While few would mourn a decline in Australia’s cane toad population due to the impact of bushfires, it seems it might be wishful thinking anyway.
Researchers at Sydney’s Macquarie University have found fires do indeed diminish the presence of tiny threadlike worms known as Rhabdias pseudosphaerocephala, which are the toad’s natural enemy.
But not Bufo marinas itself.
In effect, one of the biggest known threats to the survival of Australia’s unique fauna would appear to be to the despised cane toad’s advantage.
“At first sight, we might expect an intense fire to be deadly to an invasive amphibian such as the cane toad by killing them and drying out their habitats,” said Professor Rick Shine from Macquarie’s biology department.
“However cane toads actively prefer relatively open habitats for foraging and thus can thrive in post-fire landscapes.
“With the discovery that the harmful parasites that effect these creatures are also reduced thanks to fire, cane toads seemingly flourish in these evolved conditions.”
With the rise of extreme weather events disrupting natural ecosystems, masters degree student Shannon Kaiser decided to determine the impact of fires on parasite loads in the giant neotropical toads in 2019.
Under the supervision of Prof Shine and Dr Matthew Greenlees, he set out collecting specimens in “near-coastal” eastern Australia sites and eventually found the presence of lungworms in the toads to be substantially reduced in burned areas compared to those in untouched, unburned areas.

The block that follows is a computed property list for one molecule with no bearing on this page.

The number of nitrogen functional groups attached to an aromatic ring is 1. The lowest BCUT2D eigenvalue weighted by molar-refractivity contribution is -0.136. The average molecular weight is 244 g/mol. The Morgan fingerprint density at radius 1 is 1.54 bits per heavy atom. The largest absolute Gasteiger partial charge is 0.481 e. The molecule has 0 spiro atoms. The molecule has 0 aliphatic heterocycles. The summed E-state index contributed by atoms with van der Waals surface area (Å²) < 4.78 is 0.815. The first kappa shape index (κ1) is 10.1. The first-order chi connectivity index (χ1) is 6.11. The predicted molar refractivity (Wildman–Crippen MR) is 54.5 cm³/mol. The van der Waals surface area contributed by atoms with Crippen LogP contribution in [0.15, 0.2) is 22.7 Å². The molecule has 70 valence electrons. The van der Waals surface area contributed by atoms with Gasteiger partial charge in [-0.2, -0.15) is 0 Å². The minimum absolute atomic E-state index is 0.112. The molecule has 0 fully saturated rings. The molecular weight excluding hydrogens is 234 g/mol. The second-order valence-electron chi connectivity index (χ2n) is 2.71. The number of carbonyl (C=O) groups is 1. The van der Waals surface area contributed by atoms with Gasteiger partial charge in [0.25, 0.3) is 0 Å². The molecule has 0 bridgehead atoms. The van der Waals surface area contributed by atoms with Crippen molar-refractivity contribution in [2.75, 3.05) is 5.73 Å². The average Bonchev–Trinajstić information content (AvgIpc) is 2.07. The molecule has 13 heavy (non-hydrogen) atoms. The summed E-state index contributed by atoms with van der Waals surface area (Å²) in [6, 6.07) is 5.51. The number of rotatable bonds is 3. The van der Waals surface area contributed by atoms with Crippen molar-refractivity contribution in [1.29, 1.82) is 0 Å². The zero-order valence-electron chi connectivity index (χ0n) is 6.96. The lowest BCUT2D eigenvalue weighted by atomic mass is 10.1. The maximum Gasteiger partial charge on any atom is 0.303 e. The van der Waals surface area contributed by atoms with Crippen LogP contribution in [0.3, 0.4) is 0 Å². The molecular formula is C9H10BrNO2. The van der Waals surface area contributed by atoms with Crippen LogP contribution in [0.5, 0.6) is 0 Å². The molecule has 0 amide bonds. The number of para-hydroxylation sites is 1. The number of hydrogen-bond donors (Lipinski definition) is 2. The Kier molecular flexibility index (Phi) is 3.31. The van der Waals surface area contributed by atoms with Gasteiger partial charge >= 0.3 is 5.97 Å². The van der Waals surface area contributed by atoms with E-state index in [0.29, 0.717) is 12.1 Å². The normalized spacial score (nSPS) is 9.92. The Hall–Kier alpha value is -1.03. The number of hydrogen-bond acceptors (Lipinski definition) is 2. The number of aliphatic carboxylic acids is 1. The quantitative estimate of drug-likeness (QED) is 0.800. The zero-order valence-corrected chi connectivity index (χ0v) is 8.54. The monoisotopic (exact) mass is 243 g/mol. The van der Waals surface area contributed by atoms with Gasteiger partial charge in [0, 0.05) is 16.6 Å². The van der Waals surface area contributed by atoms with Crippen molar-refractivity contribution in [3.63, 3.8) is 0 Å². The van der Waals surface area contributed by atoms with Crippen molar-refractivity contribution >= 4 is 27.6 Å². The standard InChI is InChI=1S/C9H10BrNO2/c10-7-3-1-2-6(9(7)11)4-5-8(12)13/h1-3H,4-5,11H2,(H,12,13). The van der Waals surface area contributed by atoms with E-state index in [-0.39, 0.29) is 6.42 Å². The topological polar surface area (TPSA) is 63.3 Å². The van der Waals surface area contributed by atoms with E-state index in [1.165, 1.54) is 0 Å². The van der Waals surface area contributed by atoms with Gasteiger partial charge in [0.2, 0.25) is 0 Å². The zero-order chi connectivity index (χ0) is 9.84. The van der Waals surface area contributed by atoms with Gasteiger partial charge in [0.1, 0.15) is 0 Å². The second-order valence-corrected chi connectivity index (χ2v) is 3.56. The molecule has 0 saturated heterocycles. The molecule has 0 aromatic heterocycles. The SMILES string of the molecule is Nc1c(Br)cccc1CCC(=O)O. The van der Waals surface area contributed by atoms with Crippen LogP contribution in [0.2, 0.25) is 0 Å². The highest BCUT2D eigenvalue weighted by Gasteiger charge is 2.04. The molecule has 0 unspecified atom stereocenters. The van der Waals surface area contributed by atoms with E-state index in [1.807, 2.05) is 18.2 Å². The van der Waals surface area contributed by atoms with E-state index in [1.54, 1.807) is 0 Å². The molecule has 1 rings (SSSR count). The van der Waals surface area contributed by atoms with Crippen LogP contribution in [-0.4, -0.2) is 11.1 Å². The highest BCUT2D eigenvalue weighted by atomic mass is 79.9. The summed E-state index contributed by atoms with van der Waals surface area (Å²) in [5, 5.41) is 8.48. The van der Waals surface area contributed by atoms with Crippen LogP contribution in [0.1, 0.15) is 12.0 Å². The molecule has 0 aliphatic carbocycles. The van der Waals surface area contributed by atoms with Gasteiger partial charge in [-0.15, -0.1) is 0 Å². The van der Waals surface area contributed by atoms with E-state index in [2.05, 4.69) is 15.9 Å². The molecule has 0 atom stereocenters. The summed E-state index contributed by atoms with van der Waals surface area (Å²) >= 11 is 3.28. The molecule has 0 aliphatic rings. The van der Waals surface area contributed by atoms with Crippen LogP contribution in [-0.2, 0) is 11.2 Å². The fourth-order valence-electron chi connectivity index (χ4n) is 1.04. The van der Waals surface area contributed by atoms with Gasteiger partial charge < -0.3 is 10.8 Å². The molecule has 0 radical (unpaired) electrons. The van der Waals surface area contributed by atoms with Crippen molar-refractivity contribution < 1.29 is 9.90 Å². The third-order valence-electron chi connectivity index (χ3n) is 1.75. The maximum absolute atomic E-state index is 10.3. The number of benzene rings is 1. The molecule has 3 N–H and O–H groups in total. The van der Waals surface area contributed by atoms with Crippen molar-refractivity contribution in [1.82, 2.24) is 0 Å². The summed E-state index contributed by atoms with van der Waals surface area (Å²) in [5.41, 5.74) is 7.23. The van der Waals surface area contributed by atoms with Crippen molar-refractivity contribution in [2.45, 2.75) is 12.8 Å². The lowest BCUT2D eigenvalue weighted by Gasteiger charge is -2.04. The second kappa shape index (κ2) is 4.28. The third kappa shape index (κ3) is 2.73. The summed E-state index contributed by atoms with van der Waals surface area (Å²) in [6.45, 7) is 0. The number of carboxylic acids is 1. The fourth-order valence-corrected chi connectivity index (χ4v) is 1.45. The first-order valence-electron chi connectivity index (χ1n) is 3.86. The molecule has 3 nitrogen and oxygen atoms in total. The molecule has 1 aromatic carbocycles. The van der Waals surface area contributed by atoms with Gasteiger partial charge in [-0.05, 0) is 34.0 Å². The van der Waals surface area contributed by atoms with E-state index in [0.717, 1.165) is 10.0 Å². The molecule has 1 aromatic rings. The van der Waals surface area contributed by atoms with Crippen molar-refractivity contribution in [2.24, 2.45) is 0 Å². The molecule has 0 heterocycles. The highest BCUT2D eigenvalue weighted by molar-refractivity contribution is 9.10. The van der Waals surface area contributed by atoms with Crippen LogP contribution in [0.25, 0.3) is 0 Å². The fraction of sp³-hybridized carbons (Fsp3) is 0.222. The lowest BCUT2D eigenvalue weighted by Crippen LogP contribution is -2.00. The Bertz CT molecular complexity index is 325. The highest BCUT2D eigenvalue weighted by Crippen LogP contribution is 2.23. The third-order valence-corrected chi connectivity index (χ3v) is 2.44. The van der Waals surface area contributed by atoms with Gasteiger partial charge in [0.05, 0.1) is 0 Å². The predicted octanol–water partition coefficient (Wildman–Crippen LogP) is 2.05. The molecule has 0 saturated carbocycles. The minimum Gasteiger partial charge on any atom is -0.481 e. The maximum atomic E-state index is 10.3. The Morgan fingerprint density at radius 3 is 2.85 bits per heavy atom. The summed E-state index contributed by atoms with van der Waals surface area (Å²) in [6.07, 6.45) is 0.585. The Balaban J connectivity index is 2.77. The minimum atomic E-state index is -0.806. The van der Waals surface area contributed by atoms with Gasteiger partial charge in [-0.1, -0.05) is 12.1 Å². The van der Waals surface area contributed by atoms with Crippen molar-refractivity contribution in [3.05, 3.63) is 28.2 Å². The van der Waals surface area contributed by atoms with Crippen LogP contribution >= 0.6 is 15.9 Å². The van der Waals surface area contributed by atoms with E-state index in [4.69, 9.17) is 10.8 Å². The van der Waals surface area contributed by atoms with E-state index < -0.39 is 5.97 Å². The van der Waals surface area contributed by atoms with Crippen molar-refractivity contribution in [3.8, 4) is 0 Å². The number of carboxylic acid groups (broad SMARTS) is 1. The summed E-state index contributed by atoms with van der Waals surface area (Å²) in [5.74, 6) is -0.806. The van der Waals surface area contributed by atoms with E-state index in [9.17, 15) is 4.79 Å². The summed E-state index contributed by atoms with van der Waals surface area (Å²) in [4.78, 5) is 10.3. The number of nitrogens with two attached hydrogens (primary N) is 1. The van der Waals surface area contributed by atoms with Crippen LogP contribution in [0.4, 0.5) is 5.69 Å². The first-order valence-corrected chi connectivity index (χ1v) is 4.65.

Data was obtained on the parasite loads of 572 toads in total, 471 adults and 101 juveniles.
Of them, 279 were from five burned sites and 293 from five unburned sites.
Overall, 35 per cent of the toads contained lungworms in the left lung.
Interestingly, adult toads in the burned areas fared better than juveniles, with the parasite loads of small toads relatively unchanged.
Mr Kaiser says a toad’s size usually affects its parasite load due to differing factors including age, immunity and nomadic behaviours.
“To see the presence of lung parasites reduced significantly in adult cane toads as a result of intense fires will now help us further uncover the ways in which these invasive creatures adapt,” he said.
According to Dr Greenlees, the research suggests abiotic shifts caused by intense fire may contribute to the toad’s ability to thrive by simply taking out one of its main opponents.
The study is the first to assess the impacts of fires on parasite loads of invasive species.
The findings have been published in Biology Letters.